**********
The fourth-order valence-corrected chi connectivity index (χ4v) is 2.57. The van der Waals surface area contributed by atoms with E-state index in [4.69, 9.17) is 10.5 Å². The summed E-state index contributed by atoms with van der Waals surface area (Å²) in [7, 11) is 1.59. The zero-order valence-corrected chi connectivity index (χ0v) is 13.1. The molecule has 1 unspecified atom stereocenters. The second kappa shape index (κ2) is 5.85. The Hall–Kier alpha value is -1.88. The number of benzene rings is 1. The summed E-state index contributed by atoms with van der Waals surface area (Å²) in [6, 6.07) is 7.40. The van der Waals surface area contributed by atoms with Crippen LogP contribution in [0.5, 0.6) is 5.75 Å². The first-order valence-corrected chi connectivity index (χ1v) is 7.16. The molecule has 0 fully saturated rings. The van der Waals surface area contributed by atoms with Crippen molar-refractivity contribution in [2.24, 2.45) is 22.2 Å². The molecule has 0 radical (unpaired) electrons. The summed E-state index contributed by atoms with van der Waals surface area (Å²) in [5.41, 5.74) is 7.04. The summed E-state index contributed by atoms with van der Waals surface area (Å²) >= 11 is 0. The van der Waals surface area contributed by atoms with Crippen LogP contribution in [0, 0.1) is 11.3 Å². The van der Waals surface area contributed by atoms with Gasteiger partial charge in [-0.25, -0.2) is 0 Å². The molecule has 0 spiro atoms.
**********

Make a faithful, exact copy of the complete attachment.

The fourth-order valence-corrected chi connectivity index (χ4v) is 2.57. The van der Waals surface area contributed by atoms with E-state index in [4.69, 9.17) is 10.5 Å². The summed E-state index contributed by atoms with van der Waals surface area (Å²) in [7, 11) is 1.59. The zero-order valence-corrected chi connectivity index (χ0v) is 13.1. The molecule has 1 unspecified atom stereocenters. The second kappa shape index (κ2) is 5.85. The Hall–Kier alpha value is -1.88. The number of benzene rings is 1. The summed E-state index contributed by atoms with van der Waals surface area (Å²) in [6, 6.07) is 7.40. The van der Waals surface area contributed by atoms with Crippen LogP contribution in [0.5, 0.6) is 5.75 Å². The first-order valence-corrected chi connectivity index (χ1v) is 7.16. The molecule has 0 fully saturated rings. The van der Waals surface area contributed by atoms with Crippen molar-refractivity contribution in [2.24, 2.45) is 22.2 Å². The molecule has 0 radical (unpaired) electrons. The summed E-state index contributed by atoms with van der Waals surface area (Å²) in [5.41, 5.74) is 7.04. The summed E-state index contributed by atoms with van der Waals surface area (Å²) >= 11 is 0. The van der Waals surface area contributed by atoms with Crippen LogP contribution in [0, 0.1) is 11.3 Å². The van der Waals surface area contributed by atoms with Gasteiger partial charge in [-0.25, -0.2) is 0 Å². The molecule has 0 spiro atoms.